SUNNYVALE, Calif. — Laura Black came home to find a letter wedged in her door. Hand-lettered across the front was a warning, "You'd better read this." She knew who it was from, an unwanted suitor named Richard Farley.
Black had told him she did not want to see him, but he pursued her, confronted her, harassed her--at work and at home. She moved and he found her. She got an unlisted telephone number so he called her at work. She asked her employer to stop him from loitering near her car and he moved across the street.
Finally, one of Black's friends had intervened and told Farley he would go to jail if the harassment continued. Farley was angry.
"It's not in your best interest for him to interfere," Farley warned in the typewritten letter of Jan. 23. "He doesn't have any idea what he's getting into. You'd better tell him, I'd better never see any police around me."
Black, fed up and frightened, filed a lawsuit seeking relief. A judge ordered Farley to leave her alone pending a full hearing.
On Tuesday, the day before the court hearing date, the stocky 39-year-old software engineer loaded six guns and set out to make Laura sorry. He blasted his way into her place of employment and mercilessly cut down 11 people with shotgun fire--killing seven and injuring four, including the woman he said he loved.
After a tense six-hour standoff in which a Sunnyvale police negotiator said Farley cried and showed remorse and sometimes threatened to take his own life, the gunman surrendered in exchange for a turkey sandwich and a diet soda.
The story of Richard Farley is one of a man obsessed. His bizarre fixation on a young woman with a fetching smile was manifested in many ways, from late-night phone calls to strange gifts to relentless pursuit in convenience stores and public streets, court documents show.
The object of his attention, a promising young electrical engineer, openly feared what he might do to her. In her court plea, she said, "I have been afraid of what this man might do to me if I filed this action. However, I am now at the end of my rope. I need the court's assistance and the assistance of the appropriate police agencies to keep this man out of my life."
But she, and the other victims, were helpless to stop him.
Little Public Knowledge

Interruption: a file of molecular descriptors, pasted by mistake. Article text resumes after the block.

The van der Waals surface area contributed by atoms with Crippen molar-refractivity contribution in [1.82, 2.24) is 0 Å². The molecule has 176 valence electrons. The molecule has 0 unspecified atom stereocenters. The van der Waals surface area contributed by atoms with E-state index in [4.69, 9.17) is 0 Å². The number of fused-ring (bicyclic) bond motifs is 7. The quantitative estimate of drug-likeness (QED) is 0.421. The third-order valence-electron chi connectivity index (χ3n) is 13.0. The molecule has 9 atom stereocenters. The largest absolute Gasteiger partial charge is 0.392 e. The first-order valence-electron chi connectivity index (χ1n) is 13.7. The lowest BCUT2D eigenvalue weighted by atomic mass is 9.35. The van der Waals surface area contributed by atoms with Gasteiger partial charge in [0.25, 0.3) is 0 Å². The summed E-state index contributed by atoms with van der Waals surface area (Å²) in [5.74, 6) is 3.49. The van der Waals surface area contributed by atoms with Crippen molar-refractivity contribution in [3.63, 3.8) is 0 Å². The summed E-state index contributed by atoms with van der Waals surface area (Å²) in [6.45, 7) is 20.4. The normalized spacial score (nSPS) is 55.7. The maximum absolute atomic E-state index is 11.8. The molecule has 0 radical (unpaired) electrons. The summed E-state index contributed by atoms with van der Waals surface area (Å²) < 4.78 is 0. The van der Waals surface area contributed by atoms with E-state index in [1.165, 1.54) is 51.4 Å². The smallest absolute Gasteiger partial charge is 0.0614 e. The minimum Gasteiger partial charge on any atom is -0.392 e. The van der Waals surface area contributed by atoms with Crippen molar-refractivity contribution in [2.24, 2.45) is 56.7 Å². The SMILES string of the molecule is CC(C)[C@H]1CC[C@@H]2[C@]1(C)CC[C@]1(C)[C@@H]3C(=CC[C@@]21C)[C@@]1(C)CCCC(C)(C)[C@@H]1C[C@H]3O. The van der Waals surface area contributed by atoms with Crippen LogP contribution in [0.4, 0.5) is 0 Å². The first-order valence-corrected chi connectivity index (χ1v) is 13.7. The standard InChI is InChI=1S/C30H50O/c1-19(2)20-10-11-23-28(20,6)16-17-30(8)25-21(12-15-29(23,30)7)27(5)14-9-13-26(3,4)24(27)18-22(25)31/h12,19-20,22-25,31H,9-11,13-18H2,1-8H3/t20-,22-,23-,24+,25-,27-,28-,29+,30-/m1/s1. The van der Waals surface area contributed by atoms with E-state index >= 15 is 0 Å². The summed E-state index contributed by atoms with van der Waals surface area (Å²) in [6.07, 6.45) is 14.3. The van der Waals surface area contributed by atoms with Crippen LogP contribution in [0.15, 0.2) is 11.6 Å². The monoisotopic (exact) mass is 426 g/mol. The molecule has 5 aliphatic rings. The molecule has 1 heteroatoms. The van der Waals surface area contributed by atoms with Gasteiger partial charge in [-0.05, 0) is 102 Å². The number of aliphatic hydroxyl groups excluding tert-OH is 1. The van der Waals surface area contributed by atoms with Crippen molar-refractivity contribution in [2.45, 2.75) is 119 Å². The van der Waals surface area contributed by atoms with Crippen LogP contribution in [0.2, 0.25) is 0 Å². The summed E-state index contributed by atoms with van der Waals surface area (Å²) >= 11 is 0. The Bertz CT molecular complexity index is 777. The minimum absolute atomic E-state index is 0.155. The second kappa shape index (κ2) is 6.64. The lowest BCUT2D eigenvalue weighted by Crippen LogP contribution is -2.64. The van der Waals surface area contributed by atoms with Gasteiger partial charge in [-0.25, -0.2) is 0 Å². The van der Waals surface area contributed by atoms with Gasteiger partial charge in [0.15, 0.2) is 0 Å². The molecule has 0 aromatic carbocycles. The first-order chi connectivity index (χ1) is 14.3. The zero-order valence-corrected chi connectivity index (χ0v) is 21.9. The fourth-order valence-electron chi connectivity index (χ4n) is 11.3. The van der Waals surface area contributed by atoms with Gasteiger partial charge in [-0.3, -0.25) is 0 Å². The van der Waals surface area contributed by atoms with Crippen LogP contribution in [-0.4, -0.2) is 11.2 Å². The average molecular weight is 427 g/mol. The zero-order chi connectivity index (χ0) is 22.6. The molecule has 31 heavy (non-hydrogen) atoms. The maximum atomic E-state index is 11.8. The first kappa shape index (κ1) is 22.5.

Capt. Al Scott of the Sunnyvale Public Safety Department said Wednesday that not much is known about the gunman. He was born in Texas on July 25, 1948, and spent 11 years in the Navy, never married, has no known children and no criminal record.
But he clearly was a gun enthusiast, Scott said, and he was wildly obsessed with a woman he hardly knew.
"I have never had a personal relationship with Mr. Farley. I never even dated him," Black, 26, said last month in seeking the court order forbidding Farley to contact her. "There is no rational reason why Mr. Farley acts as (he does)."
The two met in April, 1984, at Electromagnetic Systems Labs Inc., a high-technology defense contractor in the so-called Silicon Valley where they both worked and where Farley eventually returned to wreak his strange revenge.
Within a month, Black testified, Farley began his "strange obsession with me."
Sunnyvale police negotiator Lt. Ruben Grijalva, who spoke by telephone to the killer for nearly five hours Tuesday night, said Farley told him he was attracted to the tall, slender, brown-haired Black by her smile.
"He was in love with her from the first moment he saw her," the police lieutenant said.
"She never gave this guy any encouragement," co-worker Clark Leyva told the Associated Press on Wednesday. "She was a real sweet girl."
When Black told him she did not return his feelings and did not enjoy his attention, he began a campaign of "emotional harassment," court records show.
This came in many forms, including threatening letters at the rate of two a week and harassment on public streets. He lurked at her corner grocery store; he cruised past her house in his car; he shadowed her at company softball games; he joined the same health club on the same day she did.
"He (Farley) comes here all the time--he used to, anyway," said Mary Anne Kinn, a clerk at the 7-Eleven store across the street from Black's new Sunnyvale condominium. "He was here almost every day. Maybe he took one day off a week."
Farley was fired in May, 1986--for bothering her, Black alleged; for "poor job performance," a company spokeswoman said Wednesday. He moved on to work as a software development engineer for at least two other nearby firms, most recently Covalent Systems Corp. of Sunnyvale.
During his siege Tuesday night, Farley told Grijalva that he had severe financial setbacks during this time, losing his house, car and computer and falling $20,000 behind in his taxes. Grijalva did not say how this happened.